Why do leaves change color in the fall? Why are leaves green? Why don't leaves turn all of the colors of the rainbow? In this episode of But Why, we're talking about fall leaves, and how trees go from green to fiery red, orange and yellow.
Foliage is a big deal in Vermont, so we turned to Mike Snyder, Commissioner of Vermont's Department of Forest, Parks and Recreation for the lowdown on how leaves change color.
He says leaves are green because they contain a chemical called chlorophyll, which allows them to make their own food. Chlorophyll appears green to our eyes because it's reflecting the green wave lengths of light.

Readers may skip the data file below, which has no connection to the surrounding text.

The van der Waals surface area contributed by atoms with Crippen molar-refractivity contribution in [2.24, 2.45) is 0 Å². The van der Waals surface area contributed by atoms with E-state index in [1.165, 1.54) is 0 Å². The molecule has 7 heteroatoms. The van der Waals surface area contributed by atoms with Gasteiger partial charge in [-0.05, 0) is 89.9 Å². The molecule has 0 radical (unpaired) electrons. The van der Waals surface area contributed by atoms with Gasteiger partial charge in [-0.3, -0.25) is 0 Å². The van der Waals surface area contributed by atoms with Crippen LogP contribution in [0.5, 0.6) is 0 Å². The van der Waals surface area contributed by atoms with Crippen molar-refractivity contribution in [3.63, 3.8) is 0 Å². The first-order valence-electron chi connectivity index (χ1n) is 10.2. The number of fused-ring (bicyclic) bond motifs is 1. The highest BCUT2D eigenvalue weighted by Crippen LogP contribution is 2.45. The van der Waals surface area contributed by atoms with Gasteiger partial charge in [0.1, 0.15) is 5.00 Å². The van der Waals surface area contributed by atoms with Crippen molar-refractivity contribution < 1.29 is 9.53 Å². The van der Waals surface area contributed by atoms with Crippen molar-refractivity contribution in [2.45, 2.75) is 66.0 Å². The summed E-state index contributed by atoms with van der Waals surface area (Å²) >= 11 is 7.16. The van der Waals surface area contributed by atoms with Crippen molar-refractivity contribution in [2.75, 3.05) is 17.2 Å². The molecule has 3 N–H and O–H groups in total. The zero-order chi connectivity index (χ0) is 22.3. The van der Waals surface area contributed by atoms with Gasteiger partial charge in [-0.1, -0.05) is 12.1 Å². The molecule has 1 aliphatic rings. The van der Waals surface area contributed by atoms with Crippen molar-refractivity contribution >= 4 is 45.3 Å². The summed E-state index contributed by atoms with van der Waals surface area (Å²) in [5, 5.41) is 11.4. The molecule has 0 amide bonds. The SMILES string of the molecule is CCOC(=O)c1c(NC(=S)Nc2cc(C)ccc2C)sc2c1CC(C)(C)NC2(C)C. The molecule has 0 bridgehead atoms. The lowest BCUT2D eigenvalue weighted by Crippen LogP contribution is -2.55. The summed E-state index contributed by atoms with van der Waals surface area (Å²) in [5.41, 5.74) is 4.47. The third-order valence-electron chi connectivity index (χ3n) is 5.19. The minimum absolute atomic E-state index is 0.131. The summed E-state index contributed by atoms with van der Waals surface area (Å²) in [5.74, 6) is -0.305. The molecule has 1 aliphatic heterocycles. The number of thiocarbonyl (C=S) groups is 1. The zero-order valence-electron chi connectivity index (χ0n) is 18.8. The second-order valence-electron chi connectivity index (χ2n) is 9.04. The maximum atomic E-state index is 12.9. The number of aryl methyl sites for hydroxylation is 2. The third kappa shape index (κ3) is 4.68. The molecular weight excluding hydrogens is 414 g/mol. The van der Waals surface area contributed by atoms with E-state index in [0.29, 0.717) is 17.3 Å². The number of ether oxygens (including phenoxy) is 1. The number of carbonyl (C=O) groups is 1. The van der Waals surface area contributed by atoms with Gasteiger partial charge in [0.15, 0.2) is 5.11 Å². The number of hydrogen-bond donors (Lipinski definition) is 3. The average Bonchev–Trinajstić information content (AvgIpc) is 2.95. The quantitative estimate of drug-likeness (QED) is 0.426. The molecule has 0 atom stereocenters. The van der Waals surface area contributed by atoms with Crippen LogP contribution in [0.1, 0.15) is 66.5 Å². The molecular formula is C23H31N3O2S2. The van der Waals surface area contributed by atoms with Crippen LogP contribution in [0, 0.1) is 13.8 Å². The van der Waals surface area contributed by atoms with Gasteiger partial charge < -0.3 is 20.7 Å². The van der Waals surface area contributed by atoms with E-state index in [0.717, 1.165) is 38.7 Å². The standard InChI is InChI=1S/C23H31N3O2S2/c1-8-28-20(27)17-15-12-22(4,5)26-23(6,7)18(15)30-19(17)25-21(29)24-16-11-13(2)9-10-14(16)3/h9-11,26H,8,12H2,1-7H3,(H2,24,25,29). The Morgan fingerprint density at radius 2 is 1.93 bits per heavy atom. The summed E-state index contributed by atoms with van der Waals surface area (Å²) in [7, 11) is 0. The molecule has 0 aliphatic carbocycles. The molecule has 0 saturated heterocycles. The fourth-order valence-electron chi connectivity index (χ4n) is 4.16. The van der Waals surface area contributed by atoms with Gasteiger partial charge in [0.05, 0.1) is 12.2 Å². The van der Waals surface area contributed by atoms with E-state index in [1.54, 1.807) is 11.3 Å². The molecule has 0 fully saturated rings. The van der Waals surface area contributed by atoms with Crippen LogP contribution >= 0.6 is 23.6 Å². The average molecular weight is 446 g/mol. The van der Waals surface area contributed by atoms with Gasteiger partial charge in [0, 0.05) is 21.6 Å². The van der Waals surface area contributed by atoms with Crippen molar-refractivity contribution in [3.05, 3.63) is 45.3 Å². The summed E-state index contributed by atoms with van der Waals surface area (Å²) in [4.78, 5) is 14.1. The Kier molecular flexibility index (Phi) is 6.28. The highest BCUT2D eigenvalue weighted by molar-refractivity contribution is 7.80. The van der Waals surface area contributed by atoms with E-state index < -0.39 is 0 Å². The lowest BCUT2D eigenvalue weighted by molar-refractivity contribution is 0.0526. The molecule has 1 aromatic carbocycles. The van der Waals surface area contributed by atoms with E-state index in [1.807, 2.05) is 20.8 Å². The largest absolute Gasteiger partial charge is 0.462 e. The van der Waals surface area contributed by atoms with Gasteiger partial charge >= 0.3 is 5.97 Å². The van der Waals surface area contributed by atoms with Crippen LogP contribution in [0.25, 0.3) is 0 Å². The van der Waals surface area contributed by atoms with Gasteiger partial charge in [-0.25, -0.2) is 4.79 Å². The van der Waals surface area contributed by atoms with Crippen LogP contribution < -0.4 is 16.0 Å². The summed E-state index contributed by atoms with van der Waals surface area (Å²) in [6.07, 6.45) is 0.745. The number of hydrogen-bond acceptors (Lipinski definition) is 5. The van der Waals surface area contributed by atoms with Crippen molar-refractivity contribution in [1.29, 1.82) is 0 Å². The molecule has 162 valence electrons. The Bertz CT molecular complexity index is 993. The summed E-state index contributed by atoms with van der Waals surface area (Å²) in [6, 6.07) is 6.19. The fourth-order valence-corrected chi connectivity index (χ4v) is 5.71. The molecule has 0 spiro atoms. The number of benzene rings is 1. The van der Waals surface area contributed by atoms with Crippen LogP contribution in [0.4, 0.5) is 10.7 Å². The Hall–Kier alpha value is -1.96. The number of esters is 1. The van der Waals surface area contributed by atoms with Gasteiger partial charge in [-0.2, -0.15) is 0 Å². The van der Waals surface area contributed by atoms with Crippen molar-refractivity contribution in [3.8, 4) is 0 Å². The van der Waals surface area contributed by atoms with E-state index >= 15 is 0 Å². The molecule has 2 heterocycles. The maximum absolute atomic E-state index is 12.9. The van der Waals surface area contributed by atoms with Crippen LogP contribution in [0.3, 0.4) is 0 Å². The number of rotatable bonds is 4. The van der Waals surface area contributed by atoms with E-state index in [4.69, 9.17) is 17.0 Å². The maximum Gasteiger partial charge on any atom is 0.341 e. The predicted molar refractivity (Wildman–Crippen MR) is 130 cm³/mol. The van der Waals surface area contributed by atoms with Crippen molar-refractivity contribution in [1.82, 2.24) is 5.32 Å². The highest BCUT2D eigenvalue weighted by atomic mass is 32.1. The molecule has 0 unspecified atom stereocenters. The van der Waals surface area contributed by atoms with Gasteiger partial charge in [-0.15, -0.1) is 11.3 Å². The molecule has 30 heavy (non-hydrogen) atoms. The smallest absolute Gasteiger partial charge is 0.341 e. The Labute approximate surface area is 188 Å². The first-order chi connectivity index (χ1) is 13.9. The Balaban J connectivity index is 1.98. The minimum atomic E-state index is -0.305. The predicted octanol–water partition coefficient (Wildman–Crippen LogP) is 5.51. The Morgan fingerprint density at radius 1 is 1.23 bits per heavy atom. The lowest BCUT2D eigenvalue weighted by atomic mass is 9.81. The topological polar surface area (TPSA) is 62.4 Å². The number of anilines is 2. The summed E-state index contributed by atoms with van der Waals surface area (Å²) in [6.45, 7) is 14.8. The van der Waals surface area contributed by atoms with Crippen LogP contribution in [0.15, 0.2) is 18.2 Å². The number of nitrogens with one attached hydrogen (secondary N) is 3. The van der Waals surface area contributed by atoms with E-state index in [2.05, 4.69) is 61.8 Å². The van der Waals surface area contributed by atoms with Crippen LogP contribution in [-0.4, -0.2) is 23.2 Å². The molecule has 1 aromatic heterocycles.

Not all trees lose their leaves in the fall, but when the days start to get shorter in the fall, that's the signal for broad-leafed trees to get ready for winter. The tree stops making chlorophyll and the green color fades, unmasking colors that were there all along: the yellows and reds.
Meanwhile, another process is happening. The broad-leaf trees want to drop their leaves because those leaves can't withstand winter. So the leaf forms a boundary between itself and the twig, allowing the rain and wind to blow the leaf away.
The tree goes dormant for the winter. It slows down and lives on stored food. But it has already packed away buds for next spring.
When the new leaves emerge next spring, there is another brief period of red color when the buds break open.
Listen to the full episode for more.